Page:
Movement for Black Lives Collecting Initiative

From paint cans and protest signs to buttons and speeches, our museum has always collected artifacts to illustrate key moments of people-powered change in our society. As part of that work, we remain committed to telling a fuller story about the long fight for Black lives in the United States.

In June 2020, curators from the National Museum of American History joined colleagues from the National Museum of African American History and Culture and the Anacostia Community Museum to document protests in Lafayette Square, Washington, D.C., in the aftermath of George Floyd's murder. For the Center for Restorative History, collecting in Lafayette Square was just the beginning of a much broader commitment to partner with activists to document the Movement for Black Lives (M4BL) in its full complexity.

Tens of protest signs, some of which read "Defund the Police," "Decrim. Sex Work," "No Justice, No Peace," "Black Lives Matter," and "Justice for Breonna" hung on a wall and displayed on the ground along a city sidewalk.
Documenting objects at Lafayette Square, one of several sites in Washington, D.C., where thousands gathered to protest police brutality and the murder of George Floyd. Courtesy of Nancy Bercaw

The Movement for Black Lives—Not a Single Story

The Movement for Black Lives Collecting Initiative will center Black life, Black organizing, Black cultural production, and Black protest to capture the diverse organizing strategies and political agendas of M4BL activism around the nation. Objects and stories will be collected collaboratively, interpreted dynamically, and shared widely to cement the movement within the historical record of the nation’s flagship history museum. Through the voices and perspectives of organizers on the ground, we will put collected materials into conversation with other Black liberation movements and our nation’s persistent history of state-sponsored anti-Black violence. Working in partnership with activists who are imagining liberatory Black futures, we hope to co-create a more accurate story of our past and present.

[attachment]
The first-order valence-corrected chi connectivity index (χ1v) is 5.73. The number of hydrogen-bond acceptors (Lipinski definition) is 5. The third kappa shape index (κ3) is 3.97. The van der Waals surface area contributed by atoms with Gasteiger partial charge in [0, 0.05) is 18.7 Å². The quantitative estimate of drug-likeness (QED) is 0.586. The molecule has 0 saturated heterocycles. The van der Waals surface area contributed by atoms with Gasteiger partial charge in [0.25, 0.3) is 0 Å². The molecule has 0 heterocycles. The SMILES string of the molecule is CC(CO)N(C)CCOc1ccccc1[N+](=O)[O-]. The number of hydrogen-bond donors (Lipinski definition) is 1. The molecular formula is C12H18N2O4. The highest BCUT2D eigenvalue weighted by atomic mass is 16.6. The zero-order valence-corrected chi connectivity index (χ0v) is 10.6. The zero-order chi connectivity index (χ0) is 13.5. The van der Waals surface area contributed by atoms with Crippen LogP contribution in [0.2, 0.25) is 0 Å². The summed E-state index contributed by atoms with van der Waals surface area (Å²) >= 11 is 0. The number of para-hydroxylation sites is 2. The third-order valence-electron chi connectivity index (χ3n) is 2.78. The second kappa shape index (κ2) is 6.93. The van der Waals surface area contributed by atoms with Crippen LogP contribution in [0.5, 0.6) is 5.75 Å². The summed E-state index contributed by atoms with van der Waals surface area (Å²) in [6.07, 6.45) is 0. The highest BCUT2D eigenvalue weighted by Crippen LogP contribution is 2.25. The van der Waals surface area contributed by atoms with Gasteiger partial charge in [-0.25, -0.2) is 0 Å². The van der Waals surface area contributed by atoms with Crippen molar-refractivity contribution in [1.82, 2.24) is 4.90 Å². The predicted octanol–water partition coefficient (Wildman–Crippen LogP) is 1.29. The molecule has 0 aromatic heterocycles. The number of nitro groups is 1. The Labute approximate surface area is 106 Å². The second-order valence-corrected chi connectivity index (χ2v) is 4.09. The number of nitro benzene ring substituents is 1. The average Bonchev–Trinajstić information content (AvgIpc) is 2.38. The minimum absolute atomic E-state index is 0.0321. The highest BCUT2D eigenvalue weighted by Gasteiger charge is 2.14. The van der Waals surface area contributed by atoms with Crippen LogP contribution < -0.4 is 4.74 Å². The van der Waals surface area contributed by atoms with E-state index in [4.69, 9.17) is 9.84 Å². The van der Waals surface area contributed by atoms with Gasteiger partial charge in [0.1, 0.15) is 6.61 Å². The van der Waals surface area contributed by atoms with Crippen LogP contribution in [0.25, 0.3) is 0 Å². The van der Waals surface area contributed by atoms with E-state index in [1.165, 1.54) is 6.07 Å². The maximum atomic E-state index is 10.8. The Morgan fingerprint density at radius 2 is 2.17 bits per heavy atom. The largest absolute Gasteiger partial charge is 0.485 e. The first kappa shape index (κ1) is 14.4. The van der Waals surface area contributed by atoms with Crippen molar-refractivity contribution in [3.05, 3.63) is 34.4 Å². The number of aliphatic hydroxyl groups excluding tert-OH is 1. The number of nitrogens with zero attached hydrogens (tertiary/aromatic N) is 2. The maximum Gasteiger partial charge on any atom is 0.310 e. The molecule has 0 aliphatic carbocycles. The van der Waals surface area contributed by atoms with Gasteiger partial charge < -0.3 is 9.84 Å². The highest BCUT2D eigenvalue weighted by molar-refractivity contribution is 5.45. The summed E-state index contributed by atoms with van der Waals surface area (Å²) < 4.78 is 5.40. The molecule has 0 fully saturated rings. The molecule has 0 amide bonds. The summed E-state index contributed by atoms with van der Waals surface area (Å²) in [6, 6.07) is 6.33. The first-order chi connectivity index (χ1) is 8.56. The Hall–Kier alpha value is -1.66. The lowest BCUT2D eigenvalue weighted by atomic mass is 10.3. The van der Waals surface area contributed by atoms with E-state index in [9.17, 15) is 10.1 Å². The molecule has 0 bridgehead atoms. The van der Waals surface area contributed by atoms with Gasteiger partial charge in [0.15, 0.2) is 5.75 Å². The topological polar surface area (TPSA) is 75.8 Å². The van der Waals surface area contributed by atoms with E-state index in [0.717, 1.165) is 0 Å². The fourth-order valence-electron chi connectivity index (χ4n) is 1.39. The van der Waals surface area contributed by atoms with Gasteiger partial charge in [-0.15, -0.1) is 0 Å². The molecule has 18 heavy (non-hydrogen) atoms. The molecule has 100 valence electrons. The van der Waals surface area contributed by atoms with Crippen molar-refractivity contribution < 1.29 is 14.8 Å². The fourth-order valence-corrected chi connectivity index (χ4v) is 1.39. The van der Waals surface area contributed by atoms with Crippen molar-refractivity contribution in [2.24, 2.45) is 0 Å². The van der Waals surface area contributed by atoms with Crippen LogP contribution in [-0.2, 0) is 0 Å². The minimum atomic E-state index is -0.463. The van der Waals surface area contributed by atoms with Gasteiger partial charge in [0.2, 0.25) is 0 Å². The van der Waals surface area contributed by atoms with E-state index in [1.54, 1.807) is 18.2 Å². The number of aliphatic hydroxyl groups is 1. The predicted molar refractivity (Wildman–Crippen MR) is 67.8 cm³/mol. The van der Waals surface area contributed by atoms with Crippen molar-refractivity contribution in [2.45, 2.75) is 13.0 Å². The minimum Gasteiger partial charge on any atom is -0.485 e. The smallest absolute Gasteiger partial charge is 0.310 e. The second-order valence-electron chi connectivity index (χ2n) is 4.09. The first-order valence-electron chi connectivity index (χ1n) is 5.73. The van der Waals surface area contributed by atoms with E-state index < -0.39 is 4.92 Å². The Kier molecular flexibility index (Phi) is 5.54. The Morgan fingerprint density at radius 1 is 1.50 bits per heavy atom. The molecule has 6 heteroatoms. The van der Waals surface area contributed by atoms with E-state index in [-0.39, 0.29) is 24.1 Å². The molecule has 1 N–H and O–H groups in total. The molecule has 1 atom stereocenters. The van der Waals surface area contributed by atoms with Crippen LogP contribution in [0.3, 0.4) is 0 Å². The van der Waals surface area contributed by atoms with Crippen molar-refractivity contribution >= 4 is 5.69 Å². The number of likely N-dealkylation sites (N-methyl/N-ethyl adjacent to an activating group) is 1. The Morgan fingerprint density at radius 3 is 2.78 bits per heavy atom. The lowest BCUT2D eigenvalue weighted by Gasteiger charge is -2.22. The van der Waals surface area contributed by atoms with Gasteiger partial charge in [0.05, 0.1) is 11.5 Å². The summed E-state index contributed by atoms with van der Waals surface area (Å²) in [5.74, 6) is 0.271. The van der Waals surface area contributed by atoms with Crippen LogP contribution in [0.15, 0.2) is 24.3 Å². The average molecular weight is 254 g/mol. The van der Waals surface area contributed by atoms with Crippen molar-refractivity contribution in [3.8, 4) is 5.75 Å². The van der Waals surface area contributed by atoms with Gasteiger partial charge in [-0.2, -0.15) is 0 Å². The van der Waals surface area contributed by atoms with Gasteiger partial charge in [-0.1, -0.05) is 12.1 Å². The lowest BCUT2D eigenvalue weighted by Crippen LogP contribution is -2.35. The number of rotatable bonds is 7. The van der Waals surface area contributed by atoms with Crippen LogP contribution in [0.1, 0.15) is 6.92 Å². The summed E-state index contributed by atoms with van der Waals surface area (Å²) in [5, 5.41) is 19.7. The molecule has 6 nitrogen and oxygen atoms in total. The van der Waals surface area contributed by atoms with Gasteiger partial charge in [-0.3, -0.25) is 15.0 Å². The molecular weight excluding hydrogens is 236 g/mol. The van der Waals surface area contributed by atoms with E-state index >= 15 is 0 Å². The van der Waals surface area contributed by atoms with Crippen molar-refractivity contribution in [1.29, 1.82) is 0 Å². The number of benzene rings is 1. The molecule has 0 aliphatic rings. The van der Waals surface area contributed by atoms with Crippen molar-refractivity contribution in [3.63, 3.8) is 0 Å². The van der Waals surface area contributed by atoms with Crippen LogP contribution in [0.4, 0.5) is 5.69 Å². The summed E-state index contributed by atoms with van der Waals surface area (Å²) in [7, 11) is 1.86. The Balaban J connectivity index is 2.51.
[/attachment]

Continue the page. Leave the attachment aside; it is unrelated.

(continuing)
Three people playing instruments in the back of a truck. Standing on the street in front of the truck, three others hold a large white banner which reads "Defend Black Womxn." Three of the six people hold fists in the air.
A “Defend Black Womxn” banner is held up at a march in downtown D.C. for Juneteenth, 2020. Courtesy of José Centeno-Meléndez

The Team

  • Dr. Modupe Labode | Curator, African American Social Justice History
  • Dr. Nancy Bercaw | Curator, Political History; Deputy Director, Center for Restorative History
  • Tsione Wolde-Michael | Curator, African American Social Justice History; Director, Center for Restorative History